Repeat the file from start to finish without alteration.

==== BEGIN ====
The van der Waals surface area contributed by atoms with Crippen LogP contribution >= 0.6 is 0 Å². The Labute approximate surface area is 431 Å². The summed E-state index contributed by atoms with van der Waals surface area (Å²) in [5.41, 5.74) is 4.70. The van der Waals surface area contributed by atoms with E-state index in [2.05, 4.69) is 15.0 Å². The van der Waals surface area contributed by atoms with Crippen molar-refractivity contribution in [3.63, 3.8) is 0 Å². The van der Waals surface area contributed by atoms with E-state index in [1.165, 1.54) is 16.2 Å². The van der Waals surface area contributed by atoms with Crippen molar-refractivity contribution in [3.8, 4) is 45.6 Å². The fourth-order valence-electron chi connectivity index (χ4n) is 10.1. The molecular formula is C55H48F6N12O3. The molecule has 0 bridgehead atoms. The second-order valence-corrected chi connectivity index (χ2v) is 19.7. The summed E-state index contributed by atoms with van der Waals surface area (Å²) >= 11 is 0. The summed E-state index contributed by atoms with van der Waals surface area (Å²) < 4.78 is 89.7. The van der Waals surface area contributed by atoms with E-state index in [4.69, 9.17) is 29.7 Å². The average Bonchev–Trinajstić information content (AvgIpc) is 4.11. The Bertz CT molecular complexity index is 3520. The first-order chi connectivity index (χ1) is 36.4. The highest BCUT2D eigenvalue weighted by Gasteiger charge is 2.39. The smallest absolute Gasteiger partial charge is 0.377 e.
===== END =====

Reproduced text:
The van der Waals surface area contributed by atoms with Crippen LogP contribution >= 0.6 is 0 Å². The Labute approximate surface area is 431 Å². The summed E-state index contributed by atoms with van der Waals surface area (Å²) in [5.41, 5.74) is 4.70. The van der Waals surface area contributed by atoms with E-state index in [2.05, 4.69) is 15.0 Å². The van der Waals surface area contributed by atoms with Crippen molar-refractivity contribution in [3.63, 3.8) is 0 Å². The van der Waals surface area contributed by atoms with E-state index in [1.165, 1.54) is 16.2 Å². The van der Waals surface area contributed by atoms with Crippen molar-refractivity contribution in [3.8, 4) is 45.6 Å². The fourth-order valence-electron chi connectivity index (χ4n) is 10.1. The molecular formula is C55H48F6N12O3. The molecule has 0 bridgehead atoms. The second-order valence-corrected chi connectivity index (χ2v) is 19.7. The summed E-state index contributed by atoms with van der Waals surface area (Å²) >= 11 is 0. The summed E-state index contributed by atoms with van der Waals surface area (Å²) < 4.78 is 89.7. The van der Waals surface area contributed by atoms with E-state index in [4.69, 9.17) is 29.7 Å². The average Bonchev–Trinajstić information content (AvgIpc) is 4.11. The Bertz CT molecular complexity index is 3520. The first-order chi connectivity index (χ1) is 36.4. The highest BCUT2D eigenvalue weighted by Gasteiger charge is 2.39. The smallest absolute Gasteiger partial charge is 0.377 e.